The Baltic and the Cedric were capable of carrying just as many passengers although the crew compliment was 350. The Celtic carried 2200. 1600 of which were made up of third class passengers. It was fairly typical that the large quantities of lower class passengers basically paid for the affluence of the first class passengers. Always been the way, always will be the way. Lower income groups spend a higher proportion of their income on lottery tickets so the rich can spend less on opera tickets. Its a fact of life.

Cunard needed to react quickly if they were not to be left behind. Fortunately for the company the German government had been building rather large liners and the British government had become somewhat alarmed.

Details from Card
Richard Lloyd, Atlantic Records #21 mentions Mauretania:
The "Mauretania" was built on the Tyne and was launched on November 16th 1907. She was 787 feet long, 88 feet beam and 36 feet 3 inches draught, with gross tonnage, 30703, in September 1910, she won the Atlantic 'Blue Riband' when she crossed from Queenstown to New York in four days ten hours and forty-one minutes, or at 26.06 knots. The 'Mauretania' again reduced her own unbeaten record in August, 1929, by crossing from New York to Plymouth in four days seventeen hours, and forty-nine minutes or at 27.22 knots. She made her last of 350 Atlantic voyages on September 26th, 1934, and on April 2nd, 1935 was sold for breaking up.

They probably would have been more alarmed if they knew the duel purpose for which these liners were being built. Anyway this German build-up meant the British government decided to heavily subsidize the building of the Lusitania and the Mauretania. Propelled by steam turbines they were larger and faster than anything else on the oceans. Both these vessels were launched in 1907.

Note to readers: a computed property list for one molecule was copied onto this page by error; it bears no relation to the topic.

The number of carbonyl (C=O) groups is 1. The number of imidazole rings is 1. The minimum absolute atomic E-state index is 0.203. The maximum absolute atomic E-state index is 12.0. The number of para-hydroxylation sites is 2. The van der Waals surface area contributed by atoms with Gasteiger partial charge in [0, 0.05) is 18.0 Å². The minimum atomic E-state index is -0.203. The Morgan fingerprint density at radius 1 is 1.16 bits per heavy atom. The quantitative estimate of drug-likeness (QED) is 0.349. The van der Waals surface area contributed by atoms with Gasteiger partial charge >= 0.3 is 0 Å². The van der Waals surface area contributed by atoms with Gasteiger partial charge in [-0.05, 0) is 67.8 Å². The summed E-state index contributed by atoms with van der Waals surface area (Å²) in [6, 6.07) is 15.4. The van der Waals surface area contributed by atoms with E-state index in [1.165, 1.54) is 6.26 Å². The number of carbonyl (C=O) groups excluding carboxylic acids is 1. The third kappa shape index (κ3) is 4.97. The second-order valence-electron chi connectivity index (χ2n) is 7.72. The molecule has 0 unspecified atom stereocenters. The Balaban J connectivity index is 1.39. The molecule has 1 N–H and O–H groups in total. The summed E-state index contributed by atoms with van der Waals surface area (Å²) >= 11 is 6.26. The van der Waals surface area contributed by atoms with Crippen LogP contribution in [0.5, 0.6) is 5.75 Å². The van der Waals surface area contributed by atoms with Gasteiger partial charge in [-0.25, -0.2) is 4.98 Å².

Wills has the Mauretania on card 16. It notes that she still held all the Atlantic speed records at that time.

The Lloyd set was produced in 1935 and shows the fate of many of these great vessels, sold as so much scrap.

These ships were capable of 26 knots whereas the best White Star could muster was 21 knots. To get to this sort of speed White Star calculated it would need to reduce its passenger and cargo carrying capacity. It was this fact which set it on a course for luxury.

Over cigars and coffee Lord Pirrie & J. Bruce Ismay drew up the plans for the three great liners. 100 feet longer and 15000 tons heavier. Luxury and safety were the selling points for this venture. White Star had transported 2,179,594 souls between 1902 and 1912 and had only lost 2 souls during that period.

The Olympic was a vessel so similar to the Titanic that archive footage so often shown as the Titanic has only recently been unmasked as actual footage of the Olympic. Such is human nature that The Olympic is totally overshadowed by the great failure of its sister. The Titanic failed to make one trip and killed 1,523 people in the attempt. The Olympic managed the trip 500 times and was decommisioned in 1935 being sold for scrap for £100,000 ($170,000 approx).

The Olympic (under the command of Captain Haddock, you cannot make this stuff up) was one of four ships that answered the Titanic's distress calls that cold April night but was too far away to be of assistance. There is in fact quite an elaborate conspiracy theory about the sister ships which is one to read up on if you have got fed up of all the usual conspiracy theories.

Wills, Merchant Ships of the World (The Olympic)

The Olympic was the culmination of a fierce battle which had been raging between White Star and Cunard for the profitable Trans-Atlantic routes.

Captain Smith captained both boats. Although the Titanic is famous for sinking the Olympic should be famous for its accidents. The Olympic (eventually nicknamed Old Reliable) was holed above the waterline due to a collision with the cruiser, Hawke on her maiden voyage in 1912. The Hawke was not so lucky and sank due to the collision. She also sank the German U-Boat U103, on purpose this time. Later she hit the Furness liner, 'Fort St George' which was a rare survivor of an Olympic encounter. Finally the Nantucket Lightship was struck by this vessel and sent to the bottom of the ocean.